Revoking Probation Sentences and How the Fifth Amendment Applies

Revoking Probation Sentences and How the Fifth Amendment Applies

In 2002, a court gave Kyle Thomason ten years probation for a charge of intoxication manslaughter. Thomason repeatedly failed to complete his probationary requirements, so in June of this year, the court revoked his probation and ordered him to serve seven years in prison. Most people understand the judge’s choice to revoke his probation, but in many cases, a defendant’s circumstances are not always black and white. The public interest in Thomason’s situation has prompted curiosity about the standard judges use to determine when to revoke a defendant’s probation sentence and how the Fifth Amendment against self-incrimination applies.

On Memorial Day 2002, 21-year-old Kyle Thomason, of Arlington Texas, was charged with intoxication manslaughter after his boat collided with an oncoming boat and killed a 37-year-old passenger. Despite Thomason’s history of alcohol problems, the court gave him a ten year conditional probationary sentence.

After failing alcohol tests and failing to complete a required inpatient state substance abuse program, in June of this year, a judge revoked Thomason’s probation and sentenced him to seven years in prison.

Federal Law Probation Revocation Standards

Under federal law, a court may revoke a defendant’s probation, or supervised release, if it finds by a “preponderance of evidence” that the defendant whether willingly or accidentally violated a condition of his or her probation.

The phrase preponderance of evidence simply means that the government is only required to present to the judge sufficient evidence to show the probationer’s conduct violated his or her probation conditions.

Failing to pass an alcohol test when strictly forbidden to drink, failing to complete required alcohol treatment programs, possession of a controlled substance or firearm, or refusal to comply with drug testing are all grounds courts across the country have used as sufficient evidence to reverse a defendant’s probation sentence.

Texas State Law Probation Revocation Standards

In Texas, courts follow the preponderance of evidence standard as well when determining whether to revoke a criminal defendant’s probation or “community supervision” under state law.

Earlier this year, a Texas Court of Appeals revoked a woman’s probation after determining she violated the conditions of her probation by failing to timely notify her probation officer of her address change, failing to complete anger management classes and failing to pay court fees.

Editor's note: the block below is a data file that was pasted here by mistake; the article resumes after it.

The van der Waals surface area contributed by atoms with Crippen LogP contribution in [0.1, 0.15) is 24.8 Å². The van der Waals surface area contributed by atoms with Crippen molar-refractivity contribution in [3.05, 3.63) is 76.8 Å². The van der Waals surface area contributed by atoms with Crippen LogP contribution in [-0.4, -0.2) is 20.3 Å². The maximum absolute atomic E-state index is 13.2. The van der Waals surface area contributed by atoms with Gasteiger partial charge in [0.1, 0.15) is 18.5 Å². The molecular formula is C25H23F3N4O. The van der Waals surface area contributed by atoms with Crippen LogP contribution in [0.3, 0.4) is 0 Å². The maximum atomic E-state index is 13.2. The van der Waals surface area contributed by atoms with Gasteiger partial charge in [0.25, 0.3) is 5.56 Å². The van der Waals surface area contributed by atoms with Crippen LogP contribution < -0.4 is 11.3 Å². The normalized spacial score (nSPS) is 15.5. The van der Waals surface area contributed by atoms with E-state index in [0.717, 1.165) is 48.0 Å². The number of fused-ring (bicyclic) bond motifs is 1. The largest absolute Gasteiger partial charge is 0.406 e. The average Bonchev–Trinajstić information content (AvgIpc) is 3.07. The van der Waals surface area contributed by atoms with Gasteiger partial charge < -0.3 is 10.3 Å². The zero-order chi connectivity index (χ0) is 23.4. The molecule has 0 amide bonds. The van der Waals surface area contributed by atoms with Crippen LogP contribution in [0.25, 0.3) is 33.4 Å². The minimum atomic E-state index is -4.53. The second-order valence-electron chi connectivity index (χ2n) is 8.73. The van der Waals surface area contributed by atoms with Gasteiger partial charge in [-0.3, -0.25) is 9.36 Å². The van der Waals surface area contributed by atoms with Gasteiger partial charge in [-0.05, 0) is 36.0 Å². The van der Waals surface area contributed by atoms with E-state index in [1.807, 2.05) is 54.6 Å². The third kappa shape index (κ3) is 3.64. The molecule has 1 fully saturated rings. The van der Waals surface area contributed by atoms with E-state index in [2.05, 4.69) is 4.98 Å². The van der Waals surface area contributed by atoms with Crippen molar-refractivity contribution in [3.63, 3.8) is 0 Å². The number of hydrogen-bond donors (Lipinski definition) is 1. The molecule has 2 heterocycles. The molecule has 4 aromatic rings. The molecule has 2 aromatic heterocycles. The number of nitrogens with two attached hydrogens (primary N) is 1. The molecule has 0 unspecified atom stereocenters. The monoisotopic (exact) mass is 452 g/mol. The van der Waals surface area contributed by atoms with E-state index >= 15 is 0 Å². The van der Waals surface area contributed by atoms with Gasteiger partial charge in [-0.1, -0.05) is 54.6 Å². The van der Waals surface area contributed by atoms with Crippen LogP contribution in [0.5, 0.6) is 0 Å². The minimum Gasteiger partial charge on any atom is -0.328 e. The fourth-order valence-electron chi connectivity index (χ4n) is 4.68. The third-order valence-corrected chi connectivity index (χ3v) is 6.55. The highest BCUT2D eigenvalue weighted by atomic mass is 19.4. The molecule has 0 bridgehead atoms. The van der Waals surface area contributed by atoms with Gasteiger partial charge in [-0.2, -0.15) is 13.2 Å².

The court ordered her to complete a two year prison sentence despite her inability to pay and her lack of transportation.

Other reasons Texas courts have revoked a defendant’s community supervision sentence include unauthorized communication with the victim of the crime, failing to pay court restitution, and marijuana possession.

Whether federal law or Texas law applies, no set list of probation revocation violations exist. The court seemingly looks at each case individually when determining whether the preponderance of evidence standard is met.

Use of the Fifth Amendment Privilege

However, situations get a little muddy when the Fifth Amendment is tied in.

The Fifth Amendment is a U.S. constitutional amendment that outlines several fundamental liberties criminal defendants are entitled to including the right to be free from self-incrimination. In particular, the Fifth Amendment states, “no person…shall be compelled in any criminal case to be a witness against himself.”

The same parallel provision is outlined in the Texas constitution as well. The provision states, “in all criminal prosecutions the accused…shall not be compelled to give evidence against himself.”

Both sections essentially mean the government cannot force criminal defendants to answer any questions in any context that could potentially implicate them in future criminal proceedings. However, many believe defendants should be allowed to assert the Fifth Amendment privilege against self-incrimination if they are asked questions that could potentially lead a judge to revoke their probation.

Courts nationwide disagree with this argument and state as a general rule defendants cannot assert the privilege in contexts that relate to their probation. However, courts conclude that defendants can assert the Fifth in a probationary context if they are asked questions relating to an offense independent of the charges they are serving probation for.

In one recent situation, a Texas court determined a criminal defendant was entitled to assert the privilege to questions he was asked in the context of his probation. The defendant was on probation for pleading guilty to one count of injury to a child. He was given a polygraph exam as a condition of his probation and asked several questions including:

  • Have you had sexual contact with any persons younger than 17?
  • Since you have been on probation, have you tried to isolate a child for sexual purposes?
  • Since you have been on probation, have you intentionally committed any sexual crimes?

The defendant refused to answer the questions and was ordered to go to jail because he violated this condition of his probation. The defendant appealed citing Fifth Amendment privilege.

The court agreed and concluded that the defendant was allowed to assert privilege to these specific questions and legally refrain from answering them because they specifically related to independent crimes rather than to his community supervision.